Unstoppable: Interview with actor Denzel Washington

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Denzel Washington stars in "Unstoppable," about a runaway train carrying a cargo of toxic chemicals. The film, directed by Tony Scott and also starring Chris Pine, is being released by Twentieth Century Fox on November 12.

Working with Tony Scott for a fifth time


“I trust Tony, who’s a great filmmaker and I enjoy working with him,” says Washington.  “We have a good shorthand now; I know what he’s after and he knows how I like to work, and we leave each other alone to do the work.  Tony’s very enthusiastic and his team loves working for him, so with him, it’s easy.”


Exploring differences


Washington found much to explore in the huge gulf – encompassing age, economics, experience and attitude – between his character, Frank, and Chris Pine’s Will. “This is also a story about an age gap,” Washington asserts, “how many businesses today are caught in an economic downturn, and running the old guys out to bring in younger, cheaper labor to take the place of more experienced personnel.  Basically Frank is teaching the new guy how to do his job so that he can take his place,” explains Washington.  “Needless to say, Frank’s not too happy about that.”


Frank doesn’t have anything against Will personally,” says Washington, “it’s just that he, and guys like him, are the reason that older railroaders are being fired.  It doesn’t help that Will’s brother and uncles are all big shots in the business.  As Frank describes it, Will’s just a member of the Lucky Sperm Club.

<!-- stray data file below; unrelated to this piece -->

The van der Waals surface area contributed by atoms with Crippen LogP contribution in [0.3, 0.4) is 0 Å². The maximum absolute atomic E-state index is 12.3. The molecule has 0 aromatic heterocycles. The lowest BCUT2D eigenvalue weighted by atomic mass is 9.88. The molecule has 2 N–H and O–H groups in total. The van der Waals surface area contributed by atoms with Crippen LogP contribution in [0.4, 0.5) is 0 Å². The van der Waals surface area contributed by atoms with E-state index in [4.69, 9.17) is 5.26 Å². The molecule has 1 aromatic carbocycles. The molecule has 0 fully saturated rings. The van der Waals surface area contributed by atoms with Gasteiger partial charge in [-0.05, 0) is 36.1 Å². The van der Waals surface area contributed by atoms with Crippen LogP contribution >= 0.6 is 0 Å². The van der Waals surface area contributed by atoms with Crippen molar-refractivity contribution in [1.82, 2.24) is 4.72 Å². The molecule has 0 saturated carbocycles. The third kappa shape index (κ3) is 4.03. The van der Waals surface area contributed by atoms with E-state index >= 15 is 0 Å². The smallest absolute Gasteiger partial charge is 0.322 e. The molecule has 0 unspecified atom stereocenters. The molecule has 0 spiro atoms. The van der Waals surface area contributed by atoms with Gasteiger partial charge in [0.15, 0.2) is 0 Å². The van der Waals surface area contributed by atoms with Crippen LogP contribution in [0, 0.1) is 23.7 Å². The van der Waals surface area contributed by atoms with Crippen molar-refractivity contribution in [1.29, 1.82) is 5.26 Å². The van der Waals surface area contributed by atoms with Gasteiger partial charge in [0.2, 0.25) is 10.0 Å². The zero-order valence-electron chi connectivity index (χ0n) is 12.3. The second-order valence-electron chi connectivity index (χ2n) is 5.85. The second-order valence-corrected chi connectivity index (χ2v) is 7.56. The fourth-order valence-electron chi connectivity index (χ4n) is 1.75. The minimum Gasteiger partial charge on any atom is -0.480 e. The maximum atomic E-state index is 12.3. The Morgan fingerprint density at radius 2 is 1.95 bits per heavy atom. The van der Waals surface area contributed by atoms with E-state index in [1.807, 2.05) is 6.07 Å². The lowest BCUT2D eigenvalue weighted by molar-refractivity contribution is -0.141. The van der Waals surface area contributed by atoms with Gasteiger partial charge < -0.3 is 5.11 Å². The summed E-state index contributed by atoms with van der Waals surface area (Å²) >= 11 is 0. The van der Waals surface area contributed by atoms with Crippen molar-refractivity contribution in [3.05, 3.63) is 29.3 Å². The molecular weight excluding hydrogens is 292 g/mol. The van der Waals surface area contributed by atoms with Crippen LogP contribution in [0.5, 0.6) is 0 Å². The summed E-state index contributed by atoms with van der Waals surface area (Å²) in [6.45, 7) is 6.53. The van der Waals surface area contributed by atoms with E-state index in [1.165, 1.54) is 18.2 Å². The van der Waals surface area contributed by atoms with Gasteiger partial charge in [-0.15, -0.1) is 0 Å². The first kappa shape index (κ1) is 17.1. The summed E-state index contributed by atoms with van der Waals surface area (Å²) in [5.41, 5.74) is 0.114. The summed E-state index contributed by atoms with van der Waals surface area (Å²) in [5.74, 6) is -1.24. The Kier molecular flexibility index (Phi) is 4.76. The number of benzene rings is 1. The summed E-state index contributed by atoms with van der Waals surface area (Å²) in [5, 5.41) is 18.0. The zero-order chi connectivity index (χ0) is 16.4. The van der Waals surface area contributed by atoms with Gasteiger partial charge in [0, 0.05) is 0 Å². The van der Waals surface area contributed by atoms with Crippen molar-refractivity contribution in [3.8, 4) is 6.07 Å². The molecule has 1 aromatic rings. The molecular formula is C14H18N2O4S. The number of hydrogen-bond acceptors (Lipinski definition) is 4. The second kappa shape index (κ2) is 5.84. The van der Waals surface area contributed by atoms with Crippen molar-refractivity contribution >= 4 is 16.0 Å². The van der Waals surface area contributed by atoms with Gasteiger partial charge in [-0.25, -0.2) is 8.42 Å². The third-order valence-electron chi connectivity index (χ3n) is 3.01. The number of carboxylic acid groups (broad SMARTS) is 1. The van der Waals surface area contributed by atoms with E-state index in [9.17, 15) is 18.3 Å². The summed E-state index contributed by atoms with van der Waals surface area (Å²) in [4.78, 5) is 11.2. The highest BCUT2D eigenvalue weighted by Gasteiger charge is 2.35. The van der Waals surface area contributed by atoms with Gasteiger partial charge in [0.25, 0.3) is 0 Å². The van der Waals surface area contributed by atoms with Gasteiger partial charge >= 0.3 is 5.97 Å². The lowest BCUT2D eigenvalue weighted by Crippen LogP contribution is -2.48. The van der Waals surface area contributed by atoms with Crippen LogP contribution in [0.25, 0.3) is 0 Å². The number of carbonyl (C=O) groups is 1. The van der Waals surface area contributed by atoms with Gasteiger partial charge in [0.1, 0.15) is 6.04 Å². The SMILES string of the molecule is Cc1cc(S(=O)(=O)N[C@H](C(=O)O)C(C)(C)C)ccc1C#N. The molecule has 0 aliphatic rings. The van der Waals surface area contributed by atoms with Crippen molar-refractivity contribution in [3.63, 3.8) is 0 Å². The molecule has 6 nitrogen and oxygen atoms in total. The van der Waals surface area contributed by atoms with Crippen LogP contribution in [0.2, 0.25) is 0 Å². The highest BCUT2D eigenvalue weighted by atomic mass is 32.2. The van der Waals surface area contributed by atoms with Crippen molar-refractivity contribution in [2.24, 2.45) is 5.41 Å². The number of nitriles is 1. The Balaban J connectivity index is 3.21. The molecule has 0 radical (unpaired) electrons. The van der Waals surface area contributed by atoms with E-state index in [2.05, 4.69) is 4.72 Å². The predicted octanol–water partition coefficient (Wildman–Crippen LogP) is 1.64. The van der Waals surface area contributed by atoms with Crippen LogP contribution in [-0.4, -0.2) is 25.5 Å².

“Frank doesn’t even acknowledge the new guys,” he continues.  “He doesn’t see them, they don’t exist.  But as it happens, on this particular day, Frank is assigned a new kid to be his conductor.  As the engineer, Frank’s just the driver, but he feels like the 1206 is his train.”


“Frank and Will must come together in these adverse, intense circumstances,” says Washington.  “They discover more about themselves because they have to decide: are they going to do something about this or not?  Frank knows he has to try and help, but Will isn’t sure at first, so he’s got to man up.”


The character of the train


“The 777 is the real star of the movie,” says Washington with characteristic nonchalance.  “It’s the shark in ‘Jaws.’  It’s the monster in the room that’s going to destroy people, towns — anything and everything in its path.  Chris Pine and I are just side men.  It’s all about the train, that’s why it’s called UNSTOPPABLE.” 


Crazy stunts


“I must be insane,” Washington laughs, trying to explain why on earth he agreed to run across the top of a moving train for one of the film’s many action set pieces.  “The train is going down the track at 50 miles an hour, I’m running across the top, a helicopter is hovering ten feet above me, I’m hanging off the side; it’s crazy!  I was very happy when my stuntman left town because I knew Tony wouldn’t be asking me to do his job anymore,” he jokes.


Scott first asked Washington to run across a low platform train car made to look like the top of the train.  Slowly but surely Washington became comfortable with the movement and before he knew what was happening, Scott switched the stakebed for an actual train car rigged with a harness and pulley system. “Tony is very slick; he didn’t say anything,” recalls Washington.  “They warmed me up and before I knew it, I ended up on top of the train.  Trains are a lot taller than you’d imagine.  And those helicopter pilots [Alan Purwin and Fred North] were slaloming between trees and train cars, up and down and all around.  As Chris Pine says, ‘those are some urine-provoking moments,’” he laughs.